Remember in the 1980s and 1990s when all the baby boomers' favorite bands got back together and went on tour? This must be something that happens when rock musicians get close to turning forty. Peter Murphy's old ass is hanging upside down like a bat singing "Bela Lugosi's Dead," the Pixies are once again tromping le monde, and Gang of Four is re-recording its old songs. Are these bands going to keep doing this for the rest of their lives? Some of them, probably. We're going to be old one day, and someone is going to have to play Vegas.
Dinosaur Jr. is the latest skeleton out of the closet. J Mascis, Old Man Shred. As a teenager, he switched from drums to guitar because he thought he'd have better luck evoking the thunder of John Bonham with a deafening guitar amp than with a drum set. Mascis didn't have a flaming gong, but he wasn't afraid find thunder in his reverb coils by dropping his amplifier on the ground with the volume cranked up.
Dinosaur's interminably influential late-1980s recordings with SST -- Dinosaur, You're Living All Over Me, and Bug -- have been remastered and re-released by Merge. I had You're Living All Over Me on cassette in the early 1990s, when I was in high school. A few years later, when I had had enough of the loud-soft-loud formula and pretty much put rock aside for a while, I gave all my Dinosaur Jr. cassettes to my nephew, including my favorite at the time, an EP called Whatever's Cool with Me.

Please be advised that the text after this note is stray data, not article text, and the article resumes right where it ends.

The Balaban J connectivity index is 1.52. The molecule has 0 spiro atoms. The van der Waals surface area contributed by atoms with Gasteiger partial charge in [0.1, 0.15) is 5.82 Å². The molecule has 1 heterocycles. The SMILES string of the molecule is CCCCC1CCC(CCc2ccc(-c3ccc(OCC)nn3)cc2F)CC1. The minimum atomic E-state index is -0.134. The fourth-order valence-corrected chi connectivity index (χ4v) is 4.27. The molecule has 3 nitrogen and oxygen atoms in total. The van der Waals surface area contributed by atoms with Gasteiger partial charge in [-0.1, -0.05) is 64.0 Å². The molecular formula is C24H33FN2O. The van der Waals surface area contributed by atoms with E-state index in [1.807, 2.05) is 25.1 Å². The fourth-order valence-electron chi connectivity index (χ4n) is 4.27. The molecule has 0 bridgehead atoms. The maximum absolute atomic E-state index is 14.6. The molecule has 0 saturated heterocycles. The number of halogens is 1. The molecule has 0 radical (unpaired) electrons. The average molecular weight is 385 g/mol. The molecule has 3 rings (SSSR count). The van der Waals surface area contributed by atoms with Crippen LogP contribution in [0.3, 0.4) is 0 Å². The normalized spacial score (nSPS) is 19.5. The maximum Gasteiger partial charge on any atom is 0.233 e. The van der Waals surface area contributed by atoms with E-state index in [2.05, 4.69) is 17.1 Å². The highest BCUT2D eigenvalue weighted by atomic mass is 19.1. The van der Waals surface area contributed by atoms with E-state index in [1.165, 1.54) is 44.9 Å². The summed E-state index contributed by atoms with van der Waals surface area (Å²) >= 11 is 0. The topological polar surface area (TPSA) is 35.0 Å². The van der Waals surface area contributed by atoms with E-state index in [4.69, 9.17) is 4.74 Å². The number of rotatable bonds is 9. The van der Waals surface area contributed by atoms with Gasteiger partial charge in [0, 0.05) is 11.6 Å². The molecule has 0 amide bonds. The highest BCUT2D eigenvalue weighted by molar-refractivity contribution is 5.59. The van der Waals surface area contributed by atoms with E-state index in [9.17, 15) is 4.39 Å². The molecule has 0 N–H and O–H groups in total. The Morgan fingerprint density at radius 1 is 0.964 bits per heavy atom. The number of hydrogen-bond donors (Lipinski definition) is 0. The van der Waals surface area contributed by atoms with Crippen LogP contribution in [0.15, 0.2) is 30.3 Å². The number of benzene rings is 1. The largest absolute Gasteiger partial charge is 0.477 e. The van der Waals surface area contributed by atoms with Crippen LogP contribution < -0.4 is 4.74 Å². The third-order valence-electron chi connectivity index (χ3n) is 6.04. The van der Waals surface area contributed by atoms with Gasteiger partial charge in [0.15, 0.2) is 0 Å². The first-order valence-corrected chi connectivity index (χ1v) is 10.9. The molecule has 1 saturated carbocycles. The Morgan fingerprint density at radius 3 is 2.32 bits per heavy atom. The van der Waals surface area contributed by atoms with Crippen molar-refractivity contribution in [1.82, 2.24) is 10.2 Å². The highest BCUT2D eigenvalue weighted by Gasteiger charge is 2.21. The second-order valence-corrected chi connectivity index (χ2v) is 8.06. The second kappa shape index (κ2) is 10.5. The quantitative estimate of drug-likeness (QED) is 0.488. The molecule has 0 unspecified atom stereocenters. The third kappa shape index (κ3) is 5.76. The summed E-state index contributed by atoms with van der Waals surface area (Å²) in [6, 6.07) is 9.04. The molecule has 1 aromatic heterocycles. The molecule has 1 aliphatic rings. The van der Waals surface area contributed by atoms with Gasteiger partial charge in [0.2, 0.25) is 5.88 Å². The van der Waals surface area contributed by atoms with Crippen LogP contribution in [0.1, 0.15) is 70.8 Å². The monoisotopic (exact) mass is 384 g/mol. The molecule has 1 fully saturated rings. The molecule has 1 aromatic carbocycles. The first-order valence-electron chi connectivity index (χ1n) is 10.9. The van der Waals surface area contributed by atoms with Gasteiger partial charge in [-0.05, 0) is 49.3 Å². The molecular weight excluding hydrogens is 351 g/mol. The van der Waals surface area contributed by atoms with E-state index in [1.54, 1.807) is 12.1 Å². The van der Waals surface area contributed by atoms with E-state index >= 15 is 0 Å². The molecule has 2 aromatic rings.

Whatever's Cool had a cheeky cover of the Cure's "Just Like Heaven," which shows up on the You're Living All Over Me re-release with an accompanying video. The original release of You're Living All Over Me had a cover of Peter Frampton's "Show Me the Way." Surely they didn't think no one would notice the switch? The words "ain't" and "babe," not to mention the guitar wankfests, are still all over the rest of Dinosaur's albums, after all.
And where is the gorgeous acoustic cover of David Bowie's "Quicksand" from Whatever's Cool? It's much better than the Cure cover.
Obviously, I was a little skeptical taking on three Dinosaur Jr. albums at once after resigning the band to the attic ten years ago. They've mostly won me back, though. I can't sit through the guitar solos anymore, but I've fallen hard for Mascis's voice. He takes one-and-a-half bars to sing one bar, but he always resolves on time. In fact, his delayed cadence is very jazz-like; he gets just enough emotion out of a line and leaves us wanting a little more.